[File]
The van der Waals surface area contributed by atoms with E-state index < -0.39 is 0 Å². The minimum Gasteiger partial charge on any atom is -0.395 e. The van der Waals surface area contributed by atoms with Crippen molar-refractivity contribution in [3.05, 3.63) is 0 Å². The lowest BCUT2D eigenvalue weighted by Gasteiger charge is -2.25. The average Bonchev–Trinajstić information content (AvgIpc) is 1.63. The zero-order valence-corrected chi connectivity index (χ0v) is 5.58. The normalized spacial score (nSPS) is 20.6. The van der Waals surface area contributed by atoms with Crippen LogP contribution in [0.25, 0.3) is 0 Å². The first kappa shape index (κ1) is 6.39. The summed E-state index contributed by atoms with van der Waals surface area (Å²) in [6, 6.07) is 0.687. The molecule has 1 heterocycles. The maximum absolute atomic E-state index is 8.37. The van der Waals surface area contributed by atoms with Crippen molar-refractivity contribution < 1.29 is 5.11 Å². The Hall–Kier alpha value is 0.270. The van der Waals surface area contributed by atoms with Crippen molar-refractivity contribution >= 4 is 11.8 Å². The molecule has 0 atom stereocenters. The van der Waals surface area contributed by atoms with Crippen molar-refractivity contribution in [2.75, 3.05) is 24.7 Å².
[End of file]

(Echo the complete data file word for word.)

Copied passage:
The van der Waals surface area contributed by atoms with E-state index < -0.39 is 0 Å². The minimum Gasteiger partial charge on any atom is -0.395 e. The van der Waals surface area contributed by atoms with Crippen molar-refractivity contribution in [3.05, 3.63) is 0 Å². The lowest BCUT2D eigenvalue weighted by Gasteiger charge is -2.25. The average Bonchev–Trinajstić information content (AvgIpc) is 1.63. The zero-order valence-corrected chi connectivity index (χ0v) is 5.58. The normalized spacial score (nSPS) is 20.6. The van der Waals surface area contributed by atoms with Crippen LogP contribution in [0.25, 0.3) is 0 Å². The first kappa shape index (κ1) is 6.39. The summed E-state index contributed by atoms with van der Waals surface area (Å²) in [6, 6.07) is 0.687. The molecule has 1 heterocycles. The maximum absolute atomic E-state index is 8.37. The van der Waals surface area contributed by atoms with Crippen molar-refractivity contribution < 1.29 is 5.11 Å². The Hall–Kier alpha value is 0.270. The van der Waals surface area contributed by atoms with Crippen molar-refractivity contribution >= 4 is 11.8 Å². The molecule has 0 atom stereocenters. The van der Waals surface area contributed by atoms with Crippen molar-refractivity contribution in [2.75, 3.05) is 24.7 Å².